Construction giant says chief executive Hasan Ismaik has resigned with immediate effect
The chief executive of major Dubai construction firm Arabtec resigned on Wednesday after a tumultuous six weeks during which the company's share price plunged as much as 50 percent and a major backer of the firm cut its shareholding.
The Arabtec saga dragged down the Dubai stock market and illustrated the opaque nature of corporate affairs in the region, as investors were left uncertain about the fate of one of the Gulf's biggest and fastest-growing contractors.
The resignation of Hasan Ismaik, who was appointed chief executive in 2012, was to take effect after a company board meeting scheduled for Wednesday afternoon in Abu Dhabi, an Arabtec spokesman said.
He declined to comment further but a source familiar with the situation said Mohamed Al Fahim, a board member from Abu Dhabi's state-owned International Petroleum Investment Co (IPIC), would become Arabtec's acting CEO.
Forbes magazine said this month that Ismaik, 37, had become the first Jordanian billionaire - and the third-youngest billionaire in the Middle East - because of his holdings of Arabtec shares. It estimated his net worth at $1.4bn, adding that it was not clear where he had raised the money to buy the shares.
Arabtec, which saw its revenues jump 30 percent to $2.0bn last year and says it has about $59bn of projects in the pipeline, is politically important because it has become a tool of the United Arab Emirates' economic diplomacy.
Earlier this year the company won a $40bn deal to build one million homes in Egypt over coming years, part of the UAE's efforts to support new Egyptian President Abdel Fattah Al Sisi against Islamist forces.
Arabtec shares closed 1.9 percent higher in Dubai on Wednesday after news of Ismaik's resignation emerged, in a sign that investors hope his departure may stabilise the firm.
Arabtec's fortunes began to look up in 2012 as a major shareholder, the deep-pocketed Abu Dhabi state fund Aabar Investments, a unit of IPIC, increased its involvement in the firm and began steering business its way.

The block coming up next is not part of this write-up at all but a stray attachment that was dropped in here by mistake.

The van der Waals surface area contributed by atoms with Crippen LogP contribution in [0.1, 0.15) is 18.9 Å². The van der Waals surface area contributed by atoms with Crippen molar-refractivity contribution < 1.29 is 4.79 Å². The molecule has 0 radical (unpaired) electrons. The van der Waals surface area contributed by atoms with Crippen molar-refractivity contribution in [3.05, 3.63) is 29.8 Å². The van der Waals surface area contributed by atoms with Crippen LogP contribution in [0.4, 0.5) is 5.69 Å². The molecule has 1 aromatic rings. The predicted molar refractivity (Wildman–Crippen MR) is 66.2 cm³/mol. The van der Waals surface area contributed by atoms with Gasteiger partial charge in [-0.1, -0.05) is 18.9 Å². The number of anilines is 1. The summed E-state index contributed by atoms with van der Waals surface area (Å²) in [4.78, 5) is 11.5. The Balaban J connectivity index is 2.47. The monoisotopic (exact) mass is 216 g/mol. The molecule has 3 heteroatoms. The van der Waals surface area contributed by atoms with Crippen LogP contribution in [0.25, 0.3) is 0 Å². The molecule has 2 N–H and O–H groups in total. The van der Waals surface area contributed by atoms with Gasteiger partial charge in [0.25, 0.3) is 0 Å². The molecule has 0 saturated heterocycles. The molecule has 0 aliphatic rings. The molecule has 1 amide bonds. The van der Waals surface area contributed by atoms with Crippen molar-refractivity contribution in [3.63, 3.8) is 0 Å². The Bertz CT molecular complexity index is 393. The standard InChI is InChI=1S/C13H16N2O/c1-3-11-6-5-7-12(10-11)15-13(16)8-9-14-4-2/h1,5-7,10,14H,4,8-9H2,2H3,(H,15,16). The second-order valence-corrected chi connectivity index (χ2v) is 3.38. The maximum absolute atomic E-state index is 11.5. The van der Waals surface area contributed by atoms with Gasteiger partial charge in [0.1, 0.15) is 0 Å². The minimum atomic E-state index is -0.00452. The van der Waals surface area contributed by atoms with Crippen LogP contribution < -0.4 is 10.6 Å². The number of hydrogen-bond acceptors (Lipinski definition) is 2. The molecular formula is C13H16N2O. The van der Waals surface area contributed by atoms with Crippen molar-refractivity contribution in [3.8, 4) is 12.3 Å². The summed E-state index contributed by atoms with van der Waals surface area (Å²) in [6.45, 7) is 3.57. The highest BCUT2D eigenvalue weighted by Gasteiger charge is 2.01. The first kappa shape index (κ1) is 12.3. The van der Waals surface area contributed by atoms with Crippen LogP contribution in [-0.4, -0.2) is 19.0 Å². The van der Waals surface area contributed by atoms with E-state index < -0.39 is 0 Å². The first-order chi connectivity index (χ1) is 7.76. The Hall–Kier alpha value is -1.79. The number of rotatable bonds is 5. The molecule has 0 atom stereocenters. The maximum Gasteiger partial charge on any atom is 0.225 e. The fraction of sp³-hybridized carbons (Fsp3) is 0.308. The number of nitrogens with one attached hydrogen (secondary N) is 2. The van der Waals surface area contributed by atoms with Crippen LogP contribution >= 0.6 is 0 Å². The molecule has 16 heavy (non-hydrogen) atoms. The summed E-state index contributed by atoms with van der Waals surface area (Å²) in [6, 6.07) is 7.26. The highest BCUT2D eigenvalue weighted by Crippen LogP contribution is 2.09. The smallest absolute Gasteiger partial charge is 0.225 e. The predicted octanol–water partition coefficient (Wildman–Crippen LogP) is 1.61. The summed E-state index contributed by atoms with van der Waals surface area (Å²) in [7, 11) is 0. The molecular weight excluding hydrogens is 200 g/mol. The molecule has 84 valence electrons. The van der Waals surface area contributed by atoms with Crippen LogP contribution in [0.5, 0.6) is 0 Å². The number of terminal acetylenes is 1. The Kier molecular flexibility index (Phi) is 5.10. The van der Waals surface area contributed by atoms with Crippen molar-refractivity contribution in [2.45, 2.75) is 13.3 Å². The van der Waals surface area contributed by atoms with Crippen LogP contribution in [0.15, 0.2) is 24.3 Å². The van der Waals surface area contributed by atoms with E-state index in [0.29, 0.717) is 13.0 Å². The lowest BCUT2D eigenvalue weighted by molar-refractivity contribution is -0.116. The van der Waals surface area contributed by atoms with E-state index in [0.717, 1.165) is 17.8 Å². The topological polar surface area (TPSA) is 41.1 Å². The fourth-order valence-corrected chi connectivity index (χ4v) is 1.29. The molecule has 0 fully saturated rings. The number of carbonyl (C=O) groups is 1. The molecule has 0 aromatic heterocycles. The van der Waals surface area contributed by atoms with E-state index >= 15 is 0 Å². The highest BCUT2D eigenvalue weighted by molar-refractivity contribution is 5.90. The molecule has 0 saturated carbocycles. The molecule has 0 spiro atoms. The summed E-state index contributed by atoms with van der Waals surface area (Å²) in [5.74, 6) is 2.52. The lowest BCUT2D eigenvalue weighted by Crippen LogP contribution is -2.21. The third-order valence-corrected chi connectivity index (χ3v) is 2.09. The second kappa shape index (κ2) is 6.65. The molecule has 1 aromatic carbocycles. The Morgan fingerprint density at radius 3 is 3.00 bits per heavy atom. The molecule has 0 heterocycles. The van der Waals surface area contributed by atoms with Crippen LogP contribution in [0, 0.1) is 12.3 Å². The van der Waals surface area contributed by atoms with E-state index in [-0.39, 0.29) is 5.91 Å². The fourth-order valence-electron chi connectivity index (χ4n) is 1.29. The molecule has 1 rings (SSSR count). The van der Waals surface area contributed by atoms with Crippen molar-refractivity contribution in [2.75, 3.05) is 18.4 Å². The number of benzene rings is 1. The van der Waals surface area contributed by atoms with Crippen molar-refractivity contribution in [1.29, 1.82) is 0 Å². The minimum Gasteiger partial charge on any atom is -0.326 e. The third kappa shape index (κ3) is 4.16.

In February this year, for example, Arabtec said it had signed a $6.1bn memorandum of understanding to build 37 mixed-use, residential and hotel towers for Aabar in Abu Dhabi and Dubai. Arabtec's share price more than tripled in the first five months of this year.
But the stock then began plunging amid rumours - which Ismaik publicly denied - that the manamagements of Arabtec and Aabar had disagreements.
The stock's slide accelerated between June 8 and 11 as Aabar cut its stake in Arabtec to 18.85 percent from 21.57 percent. Aabar declined to comment on its intentions, but investors worried that its commitment to Arabtec might be waning.
Adding to the mystery was Ismaik's own buying of Arabtec shares. In late May, Arabtec said Ismaik had raised his stake to 21.46 percent from 8.03 percent; on Sunday this week, bourse data showed his stake had risen further to 28.85 percent.
In a brief interview with Al Arabiya television on Wednesday, Ismaik said he was leaving Arabtec because he wanted to look after his own business. He also said he would consider selling his Arabtec stake if he received an attractive offer.
Major questions surrounding Arabtec, including its future onwership and business strategy, were expected to be discussed at Wednesday's board meeting, but it was not clear whether they would be resolved.
"I just hope that things settle down," said Sanyalak Manibhandu, manager of research at NBAD Securities, one of the UAE's top brokerages.
"The company has to assure investors that the strategy they've built up since the end of 2012 remains in place, or if it isn't in place what changes will be made. Investors need to know what's going on."
The article raised a good qustion, " Where Mr. Ismail had rkaised the money to buy the shares?".
In some countries an official investigation will take place to answer this concern .